Contrary to the NLRB's claim, our decision to expand in South Carolina resulted from an objective analysis of the same factors we use in every site selection. We considered locations in several states but narrowed the choice to either North Charleston (where sections of the 787 are built already) or Everett, Wash., which won the initial assembly line in 2003...
Despite the ups-and-downs, we hold no animus toward union members, and we have never sought to threaten or punish them for exercising their rights, as the NLRB claims. To the contrary, union members are part of our company's fabric and key to our success. About 40% of our 155,000 U.S. employees are represented by unions - a ratio unchanged since 2003.
McNerney isn't the only official up in arms over the board's action. Former NLRB Member and Chairman Peter Schaumber, whose tenure expired last August, called the complaint "frivolous," arguing that Boeing didn't move any production away from Washington State, but merely expanded it into new territory. Nikki Haley, Republican governor of South Carolina, called the NLRB's intervention on behalf of the IAM "nothing less than a direct assault on the 22 Right to Work states across America." As a Right to Work state, South Carolina prohibits unions from inserting "security agreements" into contracts that force private-sector employers to fire employees who refuse to pay dues or agency fees.
Two of Haley's fellow South Carolinians, GOP Senators Jim DeMint and Lindsey Graham, along with Republican Sen. Lamar Alexander from Right to Work Tennessee, are spearheading legislation to prevent future actions of this sort. Their Job Protection Act would guarantee the right of an employer to locate or relocate a particular facility in any state of its choosing without interference by the NLRB or another federal agency. By framing the issue as protection of Right to Work laws, sponsors hope to attract maximum support - there are 11 senators who hail from 10 Right to Work states. Sen. DeMint explained his position this way:
Right to Work states are winning the future for America's economy, yet this administration seems intent on stamping out this model of success. Right to Work states have more business growth, more new jobs, and faster rising incomes than forced-unionism states. What the NLRB has done in the Boeing case is a threat to workers and businesses in every state. The NLRB is encouraging companies to take their jobs and investment overseas. This is a reprehensible act and an obvious kickback to union bosses the President is depending on helping his reelection.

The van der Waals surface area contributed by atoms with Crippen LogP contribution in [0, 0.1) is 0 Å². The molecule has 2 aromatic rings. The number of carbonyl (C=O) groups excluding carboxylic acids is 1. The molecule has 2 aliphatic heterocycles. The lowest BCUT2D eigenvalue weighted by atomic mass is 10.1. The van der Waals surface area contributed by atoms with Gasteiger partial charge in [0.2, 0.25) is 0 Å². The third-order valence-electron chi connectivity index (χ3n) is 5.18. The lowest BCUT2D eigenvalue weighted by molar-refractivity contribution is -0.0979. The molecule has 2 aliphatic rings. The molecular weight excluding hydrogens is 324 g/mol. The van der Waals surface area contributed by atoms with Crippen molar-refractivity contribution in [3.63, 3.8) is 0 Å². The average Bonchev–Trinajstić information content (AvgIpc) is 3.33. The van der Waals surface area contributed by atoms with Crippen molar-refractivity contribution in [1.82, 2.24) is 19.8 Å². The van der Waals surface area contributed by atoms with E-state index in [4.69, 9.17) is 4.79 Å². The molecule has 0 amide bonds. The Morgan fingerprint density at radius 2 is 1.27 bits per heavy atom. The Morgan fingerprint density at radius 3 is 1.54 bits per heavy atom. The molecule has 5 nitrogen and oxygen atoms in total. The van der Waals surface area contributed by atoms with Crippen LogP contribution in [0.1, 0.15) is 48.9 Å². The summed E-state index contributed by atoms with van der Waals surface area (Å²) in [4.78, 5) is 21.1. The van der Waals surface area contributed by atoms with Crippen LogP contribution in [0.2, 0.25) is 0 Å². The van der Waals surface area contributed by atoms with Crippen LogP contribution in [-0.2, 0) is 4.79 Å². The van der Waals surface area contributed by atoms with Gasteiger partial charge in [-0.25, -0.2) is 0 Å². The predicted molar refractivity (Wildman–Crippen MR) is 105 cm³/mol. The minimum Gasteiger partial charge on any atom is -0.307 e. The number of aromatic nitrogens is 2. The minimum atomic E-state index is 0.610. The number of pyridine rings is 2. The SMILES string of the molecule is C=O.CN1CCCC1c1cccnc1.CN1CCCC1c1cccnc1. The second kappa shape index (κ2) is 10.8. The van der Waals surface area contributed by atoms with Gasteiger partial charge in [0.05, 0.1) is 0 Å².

Sen. Graham likewise stated: "The foundation of the NLRB complaint against Boeing would destroy the American business community's ability to negotiate and make rational business decisions. Our legislation prohibits the use of statements made during negotiations - involving legitimate business concerns - to be used as a legal basis for a violation of the National Labor Relations Act." Senator Alexander exhorted, "This is not just about South Carolina and it's not just about making airplanes - this is about jobs in every state in the country, and whether or not manufacturers are going to be able to make in the United States what they sell in the United States."
The International Association of Machinists, which conducted four strikes against Boeing during the course of 1989-2008, believes that building the second final assembly line location in South Carolina represents a suppression of the right to strike. Yet quite aside from the lack of hard evidence supporting this view, the reality is that strikes inject uncertainty into a company's business relationships and can cost the firm major customers. Following the 2008 IAM strike against Boeing, for example, Virgin Atlantic founder Richard Branson was candid. "If union leaders and management can't get their act together to avoid strikes, we're not going to come back here again," he said. "We're already thinking, ‘Would we ever risk putting another order with Boeing?' It's that serious." Boeing management knows the situation is serious, too. That's why South Carolina loomed so attractive. The company's reputation is on the line.